4. Joe Flacco will use tight ends Ed Dickson and Dennis Pitta early and often to set up a deep strike to rookie Torrey Smith. Without Anquan Boldin to work the intermediate part of the field last week, the Ravens struggled in the passing game, completing only two passes to wide receivers. Flacco will need to use his tight ends wisely early in the game to divert attention away from Smith, who caught six passes for 165 yards in his first meeting with the Bengals. If Dickson and Pitta can find open space to move the chains, it could force the safeties closer to the line of scrimmage and create the ideal one-on-one matchup for Smith down the field against either Nate Clements or Adam Jones. Until Lee Evans and the other receivers prove they can make any kind of contribution at all, the pressure falls on Smith to make big plays as a vertical threat. Productive days by Dickson and Pitta will make that possible, allowing Smith to cash in on a long touchdown. The Cincinnati defense has also accumulated 44 sacks this season, making it even more important for Flacco to get the ball away quickly to his tight ends and to Rice out of the backfield.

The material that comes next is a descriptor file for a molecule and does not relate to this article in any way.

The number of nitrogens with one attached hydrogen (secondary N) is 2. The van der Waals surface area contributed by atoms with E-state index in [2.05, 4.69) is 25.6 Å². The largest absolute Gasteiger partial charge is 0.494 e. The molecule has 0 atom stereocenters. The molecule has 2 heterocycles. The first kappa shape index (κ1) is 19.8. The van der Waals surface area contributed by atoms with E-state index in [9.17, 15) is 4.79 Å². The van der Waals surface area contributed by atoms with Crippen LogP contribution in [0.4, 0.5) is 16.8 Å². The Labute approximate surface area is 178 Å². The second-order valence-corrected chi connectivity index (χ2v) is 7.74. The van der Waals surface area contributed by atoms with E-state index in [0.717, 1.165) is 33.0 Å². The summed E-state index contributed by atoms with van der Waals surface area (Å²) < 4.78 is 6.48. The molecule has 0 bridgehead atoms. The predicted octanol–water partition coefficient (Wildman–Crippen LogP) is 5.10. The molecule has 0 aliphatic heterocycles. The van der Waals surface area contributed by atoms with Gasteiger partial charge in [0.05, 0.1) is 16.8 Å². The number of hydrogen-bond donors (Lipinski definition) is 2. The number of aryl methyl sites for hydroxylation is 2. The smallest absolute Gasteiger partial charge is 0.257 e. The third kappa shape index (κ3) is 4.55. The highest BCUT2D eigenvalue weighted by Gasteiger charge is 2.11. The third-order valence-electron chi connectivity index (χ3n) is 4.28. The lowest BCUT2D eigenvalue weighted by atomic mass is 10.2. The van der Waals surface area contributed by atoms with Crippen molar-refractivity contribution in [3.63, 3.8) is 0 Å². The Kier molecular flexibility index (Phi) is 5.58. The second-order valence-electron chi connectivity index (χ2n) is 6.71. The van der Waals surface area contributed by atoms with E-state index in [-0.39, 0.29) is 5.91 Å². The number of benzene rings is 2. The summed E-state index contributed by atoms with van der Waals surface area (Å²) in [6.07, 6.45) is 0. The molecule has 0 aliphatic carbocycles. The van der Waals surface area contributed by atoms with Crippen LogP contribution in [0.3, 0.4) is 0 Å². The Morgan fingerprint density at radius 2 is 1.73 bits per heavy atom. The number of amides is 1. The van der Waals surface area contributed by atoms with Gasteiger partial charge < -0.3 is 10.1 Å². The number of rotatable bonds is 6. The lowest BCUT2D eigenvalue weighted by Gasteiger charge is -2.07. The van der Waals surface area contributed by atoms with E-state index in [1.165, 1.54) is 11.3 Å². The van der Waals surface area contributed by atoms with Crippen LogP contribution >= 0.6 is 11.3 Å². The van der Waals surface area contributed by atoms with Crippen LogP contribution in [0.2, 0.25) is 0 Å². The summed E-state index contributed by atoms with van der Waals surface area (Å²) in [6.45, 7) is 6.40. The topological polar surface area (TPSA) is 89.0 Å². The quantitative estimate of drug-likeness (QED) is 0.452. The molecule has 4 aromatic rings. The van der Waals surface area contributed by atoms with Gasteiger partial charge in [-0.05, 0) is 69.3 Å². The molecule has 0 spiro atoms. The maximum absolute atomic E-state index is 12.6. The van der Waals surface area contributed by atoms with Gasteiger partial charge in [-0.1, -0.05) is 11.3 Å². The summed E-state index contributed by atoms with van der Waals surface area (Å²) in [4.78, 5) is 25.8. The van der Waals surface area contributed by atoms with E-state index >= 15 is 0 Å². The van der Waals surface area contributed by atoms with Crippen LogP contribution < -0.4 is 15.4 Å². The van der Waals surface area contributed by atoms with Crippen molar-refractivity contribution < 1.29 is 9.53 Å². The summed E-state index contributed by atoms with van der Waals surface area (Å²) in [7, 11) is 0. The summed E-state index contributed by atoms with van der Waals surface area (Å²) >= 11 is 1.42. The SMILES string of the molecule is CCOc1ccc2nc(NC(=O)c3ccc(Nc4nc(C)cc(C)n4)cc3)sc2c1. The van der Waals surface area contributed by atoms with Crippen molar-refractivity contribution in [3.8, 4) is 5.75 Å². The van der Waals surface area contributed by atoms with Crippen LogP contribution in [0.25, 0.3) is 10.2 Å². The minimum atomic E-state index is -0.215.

5. The Ravens will not score enough to keep up with Cincinnati, falling 27-20 and likely putting themselves back on the road for the postseason. This would be a difficult road matchup for the Ravens at full health, but it becomes even more daunting with Boldin and Yanda on the sidelines and a shaky kicking situation. Fans and experts alike have pulled out their hair trying to explain the Ravens’ road struggles as they’ve turned the ball over, failed to pressure the quarterback, and generally played without any rhythm offensively in their four losses. Yes, the Ravens have said all week they’re treating this like a playoff game and understand the significance of a first-round bye with the many injuries they’re dealing with right now. That said, the Bengals are fighting for their playoff lives, and the Ravens know they will be playing another game no matter what transpires at Paul Brown Stadium, giving the psychological edge to Cincinnati. For most of the season, we’ve called their road woes an anomaly, but when it happens over and over again, you have to eventually recognize it as the norm. The Ravens are a better overall team than the Bengals, but they won’t be on Sunday afternoon. Baltimore simply isn’t a very good football team away from M&T Bank Stadium, and that reality will likely force the Ravens to go on the road in January unless the Cleveland Browns can upset the Steelers on Sunday.